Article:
By Jorge Barrera
APTN National News
Prime Minister Stephen Harper and former Assembly of First Nations national chief Shawn Atleo came to a secret agreement outlining the broad framework and name of the now shelved First Nation education bill months before it was tabled in Parliament, according to a document filed in Federal Court.
The document, signed by Harper, Atleo, Aboriginal Affairs Minister Bernard Valcourt and former Clerk of the Privy Council Wayne Wouters was filed in court by federal Justice Canada lawyers Wednesday.
The undated four-page document was titled “Bill C/S-X, First Nation Control of First Nations Education Act.” The document lists the sections of the new education bill and itemizes which parts would differ from a previous incarnation rejected by First Nation chiefs in the fall of 2013. The document was signed on Feb. 3, APTN National News has learned, over two months before a bill under the same name was tabled in the House of Commons on April 10.
“This document identifies the substantive amendments to the Oct. 2013 draft of the First Nations education legislative proposal,” states the document. “This does not preclude minor adjustments or tone.”
The document was signed after a meeting between Harper, Valcourt and Atleo at the request of Wouters who wanted the signatures for the historical record. The Monday meeting followed a contentious phone conversation on education between Harper and Atleo held the previous Friday, Jan. 31.
The emergence of the document casts Harper and Atleo’s Feb. 7 press conference on the Blood Tribe reserve in a new light. Harper and Atleo stepped onto the stage and announced they had reached a “historic agreement” on education knowing they had a signed document in their back pocket outlining what the new bill would eventually look like.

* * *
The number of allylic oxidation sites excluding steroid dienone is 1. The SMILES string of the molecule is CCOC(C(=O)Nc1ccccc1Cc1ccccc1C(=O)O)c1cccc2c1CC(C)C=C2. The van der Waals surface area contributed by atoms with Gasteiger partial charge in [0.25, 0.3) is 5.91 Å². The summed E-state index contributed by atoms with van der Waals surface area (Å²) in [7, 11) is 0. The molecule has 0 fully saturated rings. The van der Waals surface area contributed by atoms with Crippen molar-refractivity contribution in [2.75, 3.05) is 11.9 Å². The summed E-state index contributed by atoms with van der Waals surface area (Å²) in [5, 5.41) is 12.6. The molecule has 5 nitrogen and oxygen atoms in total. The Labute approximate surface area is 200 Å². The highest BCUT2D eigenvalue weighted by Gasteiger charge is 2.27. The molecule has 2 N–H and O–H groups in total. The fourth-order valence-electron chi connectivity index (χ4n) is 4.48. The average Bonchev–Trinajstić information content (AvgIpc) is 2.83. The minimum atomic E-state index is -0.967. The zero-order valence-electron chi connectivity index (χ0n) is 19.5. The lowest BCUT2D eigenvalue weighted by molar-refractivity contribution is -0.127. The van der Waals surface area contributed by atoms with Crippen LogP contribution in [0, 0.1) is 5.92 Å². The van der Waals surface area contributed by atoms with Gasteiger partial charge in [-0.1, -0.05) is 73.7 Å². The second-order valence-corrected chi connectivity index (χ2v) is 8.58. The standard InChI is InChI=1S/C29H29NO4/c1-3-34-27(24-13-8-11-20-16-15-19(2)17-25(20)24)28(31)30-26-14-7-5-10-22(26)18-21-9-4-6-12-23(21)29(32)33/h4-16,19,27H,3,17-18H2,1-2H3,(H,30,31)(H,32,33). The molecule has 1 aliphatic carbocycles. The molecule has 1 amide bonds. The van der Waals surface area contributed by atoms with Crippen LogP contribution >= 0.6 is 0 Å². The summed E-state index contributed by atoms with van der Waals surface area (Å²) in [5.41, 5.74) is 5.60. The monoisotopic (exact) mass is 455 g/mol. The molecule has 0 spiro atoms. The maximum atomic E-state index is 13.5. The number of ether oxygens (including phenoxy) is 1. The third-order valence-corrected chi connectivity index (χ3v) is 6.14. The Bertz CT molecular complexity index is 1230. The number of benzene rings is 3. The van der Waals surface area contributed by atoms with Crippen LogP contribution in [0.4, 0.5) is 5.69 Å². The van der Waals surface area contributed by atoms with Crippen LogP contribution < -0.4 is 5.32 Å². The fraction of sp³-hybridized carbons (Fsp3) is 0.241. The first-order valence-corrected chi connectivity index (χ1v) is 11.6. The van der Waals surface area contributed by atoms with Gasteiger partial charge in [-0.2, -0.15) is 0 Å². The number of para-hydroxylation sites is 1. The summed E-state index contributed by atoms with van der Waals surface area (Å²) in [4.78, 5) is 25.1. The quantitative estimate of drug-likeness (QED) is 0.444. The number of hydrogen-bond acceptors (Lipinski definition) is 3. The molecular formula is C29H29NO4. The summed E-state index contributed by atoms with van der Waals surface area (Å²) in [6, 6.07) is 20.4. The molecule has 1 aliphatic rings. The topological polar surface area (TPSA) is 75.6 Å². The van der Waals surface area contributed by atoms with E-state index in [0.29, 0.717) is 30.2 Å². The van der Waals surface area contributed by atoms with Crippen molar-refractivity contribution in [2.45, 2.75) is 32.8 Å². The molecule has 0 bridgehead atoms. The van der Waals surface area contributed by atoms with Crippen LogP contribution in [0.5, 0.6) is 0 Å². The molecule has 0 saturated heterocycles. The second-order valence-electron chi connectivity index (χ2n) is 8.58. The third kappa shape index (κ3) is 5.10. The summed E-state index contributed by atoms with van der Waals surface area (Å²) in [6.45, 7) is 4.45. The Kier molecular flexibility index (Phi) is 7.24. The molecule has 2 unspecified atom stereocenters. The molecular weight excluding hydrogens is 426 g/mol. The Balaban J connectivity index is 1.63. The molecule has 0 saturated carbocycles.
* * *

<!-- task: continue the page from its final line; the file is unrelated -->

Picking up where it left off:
Atleo’s own executive however, was completely in the dark about the details on the day of that announcement. The AFN regional chiefs for Quebec and Ontario, Ghislain Picard and Stan Beardy, e-mailed Atleo that day saying they wouldn’t attend the announcement because of the lack of details.
The document also explains Valcourt’s office persistent talking-point use of the claim it had an agreement with the AFN on education. APTN National News has without success repeatedly asked Valcourt’s office for proof of an agreement.
In reality, however, the agreement was only with Atleo and not the AFN. Atleo never told chiefs about the document or that he knew the outline of the education bill the Harper government planned to table.
Nova Scotia AFN regional Chief Morley Googoo, who held the education portfolio on the chiefs executive, told APTN National News Thursday he didn’t know the document existed.
“I didn’t know about it, this is the first time I hear about it now,” said Googoo.
Justice Canada lawyers handling a court challenge of the education bill launched by the Assembly of First Nations of Quebec and Labrador (AFNQL) also didn’t know the document existed. In its Federal Court filing, the AFNQL requested Ottawa turn over any documents mentioning an education agreement between the Harper government and the AFN. Justice Canada initially responded saying none existed. Then, on Wednesday, Eric Gingras, senior counsel for Justice Canada, filed the document.
The First Nation Control of First Nation Education Act now sits in limbo, along with the $1.9 billion in new funding tied to the proposed bill. AFN-member chiefs voted to reject the Act arguing Ottawa failed to consult them adequately on the bill and that it threatened to undermine advances made in education by some First Nation communities.
Atleo resigned from his position on May 2 saying he had become a lightning rod on the education debate that had been raging since the Feb. 7 press conference.